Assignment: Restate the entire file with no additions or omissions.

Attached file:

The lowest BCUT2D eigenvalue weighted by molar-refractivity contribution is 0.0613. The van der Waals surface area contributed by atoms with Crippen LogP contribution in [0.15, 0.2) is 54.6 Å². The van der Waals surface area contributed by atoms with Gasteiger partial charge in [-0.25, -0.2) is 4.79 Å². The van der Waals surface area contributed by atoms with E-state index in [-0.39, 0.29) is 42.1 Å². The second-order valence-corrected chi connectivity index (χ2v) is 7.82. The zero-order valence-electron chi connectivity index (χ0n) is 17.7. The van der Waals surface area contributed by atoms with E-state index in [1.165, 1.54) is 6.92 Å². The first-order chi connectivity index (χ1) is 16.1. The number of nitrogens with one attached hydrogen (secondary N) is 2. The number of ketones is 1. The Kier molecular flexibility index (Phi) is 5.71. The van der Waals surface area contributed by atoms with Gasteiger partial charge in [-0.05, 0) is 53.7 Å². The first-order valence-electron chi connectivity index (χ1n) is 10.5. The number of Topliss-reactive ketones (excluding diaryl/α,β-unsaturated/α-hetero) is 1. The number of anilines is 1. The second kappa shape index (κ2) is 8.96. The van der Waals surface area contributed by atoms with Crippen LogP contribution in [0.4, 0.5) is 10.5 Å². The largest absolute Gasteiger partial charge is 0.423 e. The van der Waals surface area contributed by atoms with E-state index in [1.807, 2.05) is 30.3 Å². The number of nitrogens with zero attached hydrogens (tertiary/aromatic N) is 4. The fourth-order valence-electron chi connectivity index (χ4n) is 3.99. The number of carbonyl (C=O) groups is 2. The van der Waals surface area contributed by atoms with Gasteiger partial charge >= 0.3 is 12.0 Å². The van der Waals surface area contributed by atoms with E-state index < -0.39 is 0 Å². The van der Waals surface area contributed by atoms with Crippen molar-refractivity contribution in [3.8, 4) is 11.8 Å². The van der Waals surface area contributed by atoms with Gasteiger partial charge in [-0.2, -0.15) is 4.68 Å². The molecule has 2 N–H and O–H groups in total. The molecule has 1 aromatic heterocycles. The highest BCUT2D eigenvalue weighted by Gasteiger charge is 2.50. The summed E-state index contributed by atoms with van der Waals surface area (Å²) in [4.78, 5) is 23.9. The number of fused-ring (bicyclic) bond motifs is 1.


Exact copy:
The lowest BCUT2D eigenvalue weighted by molar-refractivity contribution is 0.0613. The van der Waals surface area contributed by atoms with Crippen LogP contribution in [0.15, 0.2) is 54.6 Å². The van der Waals surface area contributed by atoms with Gasteiger partial charge in [-0.25, -0.2) is 4.79 Å². The van der Waals surface area contributed by atoms with E-state index in [-0.39, 0.29) is 42.1 Å². The second-order valence-corrected chi connectivity index (χ2v) is 7.82. The zero-order valence-electron chi connectivity index (χ0n) is 17.7. The van der Waals surface area contributed by atoms with E-state index in [1.165, 1.54) is 6.92 Å². The first-order chi connectivity index (χ1) is 16.1. The number of nitrogens with one attached hydrogen (secondary N) is 2. The number of ketones is 1. The Kier molecular flexibility index (Phi) is 5.71. The van der Waals surface area contributed by atoms with Gasteiger partial charge in [-0.05, 0) is 53.7 Å². The first-order valence-electron chi connectivity index (χ1n) is 10.5. The number of Topliss-reactive ketones (excluding diaryl/α,β-unsaturated/α-hetero) is 1. The number of anilines is 1. The second kappa shape index (κ2) is 8.96. The van der Waals surface area contributed by atoms with Crippen LogP contribution in [0.4, 0.5) is 10.5 Å². The largest absolute Gasteiger partial charge is 0.423 e. The van der Waals surface area contributed by atoms with E-state index in [1.807, 2.05) is 30.3 Å². The number of nitrogens with zero attached hydrogens (tertiary/aromatic N) is 4. The fourth-order valence-electron chi connectivity index (χ4n) is 3.99. The number of carbonyl (C=O) groups is 2. The van der Waals surface area contributed by atoms with Gasteiger partial charge >= 0.3 is 12.0 Å². The van der Waals surface area contributed by atoms with E-state index < -0.39 is 0 Å². The van der Waals surface area contributed by atoms with Crippen molar-refractivity contribution in [3.8, 4) is 11.8 Å². The van der Waals surface area contributed by atoms with Gasteiger partial charge in [-0.2, -0.15) is 4.68 Å². The molecule has 2 N–H and O–H groups in total. The molecule has 1 aromatic heterocycles. The highest BCUT2D eigenvalue weighted by Gasteiger charge is 2.50. The summed E-state index contributed by atoms with van der Waals surface area (Å²) in [4.78, 5) is 23.9. The number of fused-ring (bicyclic) bond motifs is 1.